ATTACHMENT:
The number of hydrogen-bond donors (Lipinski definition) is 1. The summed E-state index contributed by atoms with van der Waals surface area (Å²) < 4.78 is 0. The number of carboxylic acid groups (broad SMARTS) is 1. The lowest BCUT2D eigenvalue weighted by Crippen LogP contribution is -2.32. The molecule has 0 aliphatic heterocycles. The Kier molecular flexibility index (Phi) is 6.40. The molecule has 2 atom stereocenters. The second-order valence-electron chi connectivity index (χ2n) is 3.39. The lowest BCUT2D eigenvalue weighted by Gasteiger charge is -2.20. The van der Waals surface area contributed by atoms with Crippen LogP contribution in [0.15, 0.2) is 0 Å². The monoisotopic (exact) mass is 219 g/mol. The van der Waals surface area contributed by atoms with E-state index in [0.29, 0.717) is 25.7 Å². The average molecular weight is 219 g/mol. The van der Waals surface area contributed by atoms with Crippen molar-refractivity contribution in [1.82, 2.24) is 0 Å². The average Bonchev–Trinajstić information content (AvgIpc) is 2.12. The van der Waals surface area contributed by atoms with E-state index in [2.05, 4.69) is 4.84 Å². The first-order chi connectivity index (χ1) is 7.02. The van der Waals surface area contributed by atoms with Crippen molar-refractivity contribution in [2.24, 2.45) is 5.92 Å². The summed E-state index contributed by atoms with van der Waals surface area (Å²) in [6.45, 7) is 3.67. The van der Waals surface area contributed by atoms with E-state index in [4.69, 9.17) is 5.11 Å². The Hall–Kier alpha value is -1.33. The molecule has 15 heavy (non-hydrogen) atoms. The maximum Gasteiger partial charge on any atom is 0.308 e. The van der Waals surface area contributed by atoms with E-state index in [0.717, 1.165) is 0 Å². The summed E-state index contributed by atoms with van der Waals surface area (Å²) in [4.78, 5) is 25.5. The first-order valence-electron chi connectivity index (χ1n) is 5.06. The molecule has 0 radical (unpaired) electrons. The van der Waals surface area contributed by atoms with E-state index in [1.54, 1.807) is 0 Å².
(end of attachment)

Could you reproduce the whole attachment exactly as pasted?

The number of hydrogen-bond donors (Lipinski definition) is 1. The summed E-state index contributed by atoms with van der Waals surface area (Å²) < 4.78 is 0. The number of carboxylic acid groups (broad SMARTS) is 1. The lowest BCUT2D eigenvalue weighted by Crippen LogP contribution is -2.32. The molecule has 0 aliphatic heterocycles. The Kier molecular flexibility index (Phi) is 6.40. The molecule has 2 atom stereocenters. The second-order valence-electron chi connectivity index (χ2n) is 3.39. The lowest BCUT2D eigenvalue weighted by Gasteiger charge is -2.20. The van der Waals surface area contributed by atoms with Crippen LogP contribution in [0.15, 0.2) is 0 Å². The monoisotopic (exact) mass is 219 g/mol. The van der Waals surface area contributed by atoms with E-state index in [0.29, 0.717) is 25.7 Å². The average molecular weight is 219 g/mol. The van der Waals surface area contributed by atoms with Crippen molar-refractivity contribution in [1.82, 2.24) is 0 Å². The average Bonchev–Trinajstić information content (AvgIpc) is 2.12. The van der Waals surface area contributed by atoms with E-state index in [2.05, 4.69) is 4.84 Å². The first-order chi connectivity index (χ1) is 7.02. The van der Waals surface area contributed by atoms with Crippen molar-refractivity contribution in [2.24, 2.45) is 5.92 Å². The summed E-state index contributed by atoms with van der Waals surface area (Å²) in [6.45, 7) is 3.67. The van der Waals surface area contributed by atoms with E-state index in [4.69, 9.17) is 5.11 Å². The Hall–Kier alpha value is -1.33. The molecule has 15 heavy (non-hydrogen) atoms. The maximum Gasteiger partial charge on any atom is 0.308 e. The van der Waals surface area contributed by atoms with E-state index in [0.717, 1.165) is 0 Å². The summed E-state index contributed by atoms with van der Waals surface area (Å²) in [4.78, 5) is 25.5. The first-order valence-electron chi connectivity index (χ1n) is 5.06. The molecule has 0 radical (unpaired) electrons. The van der Waals surface area contributed by atoms with E-state index in [1.54, 1.807) is 0 Å².